Today Juan Carlos has shut up. He’s announced his abdication, citing health issues and his age. The truth of course is that Juan Carlos resigned before he was pushed, as the Spanish royal family is mired up to its well upholstered neck in the morass of corruption scandals which have stripped the Spanish establishment of what little credibility it had left.
The official mythology about Juan Carlos was looking tired and tattered long before his daughter the Princess Christina was implicated in the corruption charges being faced by her husband Iñako Urdangarín. According to the story, Juan Carlos was instrumental in ending the attempted coup in 1981 and so is personally responsible for keeping Spain a democracy. The tale is about as believable as the claims in the UK media that Willnkate are an ordinary young married couple, because ordinary young married couples always live surrounded by sycophants in a palace with a staff of flunkies that your taxes paid for.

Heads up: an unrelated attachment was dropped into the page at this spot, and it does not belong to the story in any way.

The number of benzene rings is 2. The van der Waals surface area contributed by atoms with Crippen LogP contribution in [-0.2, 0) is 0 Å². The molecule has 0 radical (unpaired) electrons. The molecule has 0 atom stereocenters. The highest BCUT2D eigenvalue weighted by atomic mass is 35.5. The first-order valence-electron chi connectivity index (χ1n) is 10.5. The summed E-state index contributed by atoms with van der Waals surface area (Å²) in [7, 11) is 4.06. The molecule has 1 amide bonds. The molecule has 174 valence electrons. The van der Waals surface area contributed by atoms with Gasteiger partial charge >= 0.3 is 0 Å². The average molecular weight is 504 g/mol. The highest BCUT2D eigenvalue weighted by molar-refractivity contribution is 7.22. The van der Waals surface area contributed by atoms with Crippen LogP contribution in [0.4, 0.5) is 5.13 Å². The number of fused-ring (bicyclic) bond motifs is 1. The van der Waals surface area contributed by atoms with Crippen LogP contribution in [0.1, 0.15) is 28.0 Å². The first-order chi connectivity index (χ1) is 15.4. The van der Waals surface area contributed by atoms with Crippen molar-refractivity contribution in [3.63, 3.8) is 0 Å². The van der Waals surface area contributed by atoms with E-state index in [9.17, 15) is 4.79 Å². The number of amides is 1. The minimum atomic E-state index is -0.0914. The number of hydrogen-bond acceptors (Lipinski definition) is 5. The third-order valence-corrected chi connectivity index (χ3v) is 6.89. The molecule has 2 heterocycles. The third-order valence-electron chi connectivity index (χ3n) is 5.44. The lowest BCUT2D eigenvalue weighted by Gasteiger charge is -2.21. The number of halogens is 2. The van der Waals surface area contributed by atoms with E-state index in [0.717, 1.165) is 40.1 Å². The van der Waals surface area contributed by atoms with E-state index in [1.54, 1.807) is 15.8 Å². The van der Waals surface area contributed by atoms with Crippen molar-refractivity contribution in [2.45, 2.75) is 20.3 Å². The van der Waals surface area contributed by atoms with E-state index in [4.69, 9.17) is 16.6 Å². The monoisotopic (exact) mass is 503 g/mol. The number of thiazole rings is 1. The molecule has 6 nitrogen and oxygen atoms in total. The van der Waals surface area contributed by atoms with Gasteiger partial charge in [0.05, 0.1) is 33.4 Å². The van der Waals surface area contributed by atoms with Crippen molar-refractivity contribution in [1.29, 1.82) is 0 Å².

In 1981 when Spanish democracy had only recently been re-established after decades of military dictatorship, members of the paramilitary Guardia Civil attempted to take over the Spanish Parliament and reinstate military rule. As it became clear that the plotters had failed to gain the backing of the majority of the armed forces, the king appeared on national television and appealed for a return to democracy. He was then credited with saving the nation. However the truth is rather more murky.